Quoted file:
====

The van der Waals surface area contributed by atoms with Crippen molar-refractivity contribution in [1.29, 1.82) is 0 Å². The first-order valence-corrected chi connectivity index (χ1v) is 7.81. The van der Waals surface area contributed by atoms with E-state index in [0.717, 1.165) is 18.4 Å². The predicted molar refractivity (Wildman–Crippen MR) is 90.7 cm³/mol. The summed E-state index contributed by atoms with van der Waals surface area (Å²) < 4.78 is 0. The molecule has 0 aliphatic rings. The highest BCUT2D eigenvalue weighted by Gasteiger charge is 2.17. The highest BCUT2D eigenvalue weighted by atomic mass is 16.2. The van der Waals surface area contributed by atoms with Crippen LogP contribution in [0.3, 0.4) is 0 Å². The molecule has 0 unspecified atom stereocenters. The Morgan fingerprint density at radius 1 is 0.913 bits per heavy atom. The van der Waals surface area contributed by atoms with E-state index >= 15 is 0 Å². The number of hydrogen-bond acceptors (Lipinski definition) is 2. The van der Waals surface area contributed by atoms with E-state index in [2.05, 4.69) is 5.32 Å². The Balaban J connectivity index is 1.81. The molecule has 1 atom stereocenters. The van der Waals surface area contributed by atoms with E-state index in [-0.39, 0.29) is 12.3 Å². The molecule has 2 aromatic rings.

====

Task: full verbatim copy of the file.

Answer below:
The van der Waals surface area contributed by atoms with Crippen molar-refractivity contribution in [1.29, 1.82) is 0 Å². The first-order valence-corrected chi connectivity index (χ1v) is 7.81. The van der Waals surface area contributed by atoms with E-state index in [0.717, 1.165) is 18.4 Å². The predicted molar refractivity (Wildman–Crippen MR) is 90.7 cm³/mol. The summed E-state index contributed by atoms with van der Waals surface area (Å²) < 4.78 is 0. The molecule has 0 aliphatic rings. The highest BCUT2D eigenvalue weighted by Gasteiger charge is 2.17. The highest BCUT2D eigenvalue weighted by atomic mass is 16.2. The van der Waals surface area contributed by atoms with Crippen LogP contribution in [0.3, 0.4) is 0 Å². The molecule has 0 unspecified atom stereocenters. The Morgan fingerprint density at radius 1 is 0.913 bits per heavy atom. The van der Waals surface area contributed by atoms with E-state index >= 15 is 0 Å². The number of hydrogen-bond acceptors (Lipinski definition) is 2. The van der Waals surface area contributed by atoms with E-state index in [2.05, 4.69) is 5.32 Å². The Balaban J connectivity index is 1.81. The molecule has 1 atom stereocenters. The van der Waals surface area contributed by atoms with E-state index in [-0.39, 0.29) is 12.3 Å². The molecule has 2 aromatic rings.